I have often heard about how if you don’t ask, you never know. That’s what inspired me to take the chance and ask Jess Sainsbury from the Florence Nightingale Foundation (FNF) about exploring what exactly the Foundation does. I was then lucky enough to spend two weeks with the team at FNF as part of my self-managed elective placement.  


To say that those two weeks gave me food for thought would be an understatement. I’ve met some amazing leaders at different stages in their life and career and it has been a huge learning curve for me spending time with some of those inspirational leaders at FNF. I was surprised by how such a small team were working so effectively to ultimately make a difference to patient care, policy and practice by developing leadership programmes for some of the best nurses and midwives in the UK.  

The most important lessons I took away from FNF were about authenticity, inclusive leadership and being aware that change can never happen overnight. My life experiences have made me the person I am today, however I never fully understood why I was never content with my identity. I have always felt I needed to somehow fit in this world but what I didn’t realise was by doing that, I would lose who I was every time I tried to simply blend in the background. The importance of being authentic is something I have learnt from every single one of the FNF team. Being authentic doesn’t mean you can’t relate or share with other people’s experiences; it means you remain true to your values and beliefs.  

Inclusive leadership was not something that was on my radar before I heard Wendy Irwin, Head of Equality of Diversity at the Royal College of Nursing, talk about it at FNF’s World Café event. Since that session, I have actively tried to implement inclusive leadership with everything I do and even shared what I learnt from Wendy with my fellow student nurses. I delivered a teaching session as part of my placement time with FNF at the Solent (NHS Trust) Student Network. It was based on my current project “Beyond My Epidermis” but influenced heavily with what I learnt from Wendy’s talk.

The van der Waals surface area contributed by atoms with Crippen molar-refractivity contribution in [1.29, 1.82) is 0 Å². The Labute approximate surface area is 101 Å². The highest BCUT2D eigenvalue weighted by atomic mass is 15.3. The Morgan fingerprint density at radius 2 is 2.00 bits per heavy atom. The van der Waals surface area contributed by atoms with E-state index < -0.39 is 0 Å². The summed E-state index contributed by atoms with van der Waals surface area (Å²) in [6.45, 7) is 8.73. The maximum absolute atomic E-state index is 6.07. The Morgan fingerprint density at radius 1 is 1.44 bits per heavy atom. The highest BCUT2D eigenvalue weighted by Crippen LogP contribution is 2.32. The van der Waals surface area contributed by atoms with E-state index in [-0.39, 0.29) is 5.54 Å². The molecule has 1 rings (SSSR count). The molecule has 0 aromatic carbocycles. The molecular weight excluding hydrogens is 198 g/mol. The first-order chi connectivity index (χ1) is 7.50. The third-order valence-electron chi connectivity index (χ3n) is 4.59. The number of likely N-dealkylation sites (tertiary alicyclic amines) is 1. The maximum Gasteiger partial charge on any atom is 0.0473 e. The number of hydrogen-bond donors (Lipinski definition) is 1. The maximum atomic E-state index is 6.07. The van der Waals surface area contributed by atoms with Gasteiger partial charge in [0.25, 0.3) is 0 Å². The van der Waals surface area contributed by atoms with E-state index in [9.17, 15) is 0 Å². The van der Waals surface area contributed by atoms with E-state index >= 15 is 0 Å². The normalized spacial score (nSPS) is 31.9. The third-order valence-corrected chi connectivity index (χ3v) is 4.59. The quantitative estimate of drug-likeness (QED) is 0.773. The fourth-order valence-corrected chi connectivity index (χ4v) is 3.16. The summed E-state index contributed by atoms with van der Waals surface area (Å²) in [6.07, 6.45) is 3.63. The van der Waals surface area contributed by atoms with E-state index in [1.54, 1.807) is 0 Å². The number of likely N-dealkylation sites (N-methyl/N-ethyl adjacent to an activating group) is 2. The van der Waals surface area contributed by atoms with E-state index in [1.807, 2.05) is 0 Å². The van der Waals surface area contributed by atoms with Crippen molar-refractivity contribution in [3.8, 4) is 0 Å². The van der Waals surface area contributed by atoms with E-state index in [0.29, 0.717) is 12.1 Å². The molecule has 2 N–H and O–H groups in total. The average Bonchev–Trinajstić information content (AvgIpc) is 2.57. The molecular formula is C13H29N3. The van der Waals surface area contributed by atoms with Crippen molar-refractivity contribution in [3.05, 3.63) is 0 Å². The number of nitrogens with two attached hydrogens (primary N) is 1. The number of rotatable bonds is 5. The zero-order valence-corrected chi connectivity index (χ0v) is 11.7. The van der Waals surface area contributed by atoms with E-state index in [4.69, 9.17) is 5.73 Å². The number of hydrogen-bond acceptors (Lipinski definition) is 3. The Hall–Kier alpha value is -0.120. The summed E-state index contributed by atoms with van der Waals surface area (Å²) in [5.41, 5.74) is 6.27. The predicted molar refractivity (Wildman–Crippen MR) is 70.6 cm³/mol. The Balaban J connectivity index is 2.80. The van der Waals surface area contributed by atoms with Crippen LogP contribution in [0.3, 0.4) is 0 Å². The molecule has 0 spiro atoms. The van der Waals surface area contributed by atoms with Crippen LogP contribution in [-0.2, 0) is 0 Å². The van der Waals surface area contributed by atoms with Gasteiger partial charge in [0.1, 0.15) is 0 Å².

I am a Student Nurse Leader, I had never believed or agreed with it enough to say it out loud. But there you have it, I’ll say it again, I am a Student Nurse Leader! It isn’t about how or who you lead or even about how many followers you have, it is purely about your influence. The issues around Equality, Diversity and Inclusion are very close to my heart, as well as representing the voice of the many who may feel they are not being heard. Right from my involvement with the Royal College of Nursing, to the Hampshire and Isle of Wight Student Nurse Council and so many other steering groups, I am grateful for every opportunity I have had to develop and be able to positively influence decision making.  

For me, the most important thing to remember is to have an open mind and an accepting heart. Especially as students, as your future nurses, we have so much to say, so much to give. All we want is for someone to listen to us and tell us that what we do does matter. I know especially after the intense 18 months we have had as students going through so many new changes, I only hope that we come out on the other side being celebrated for all our contributions.  

The two weeks I have had at FNF will remain as a highlight in my life. It has truly transformed me, not just professionally but personally too. It has made me realise that leadership is not hierarchical; you can find leaders at every level. If you think that leadership isn’t something I can think about until I have years of experience in the job, I say you’re wrong! There is so much to being a leader than just your age or years of experience.

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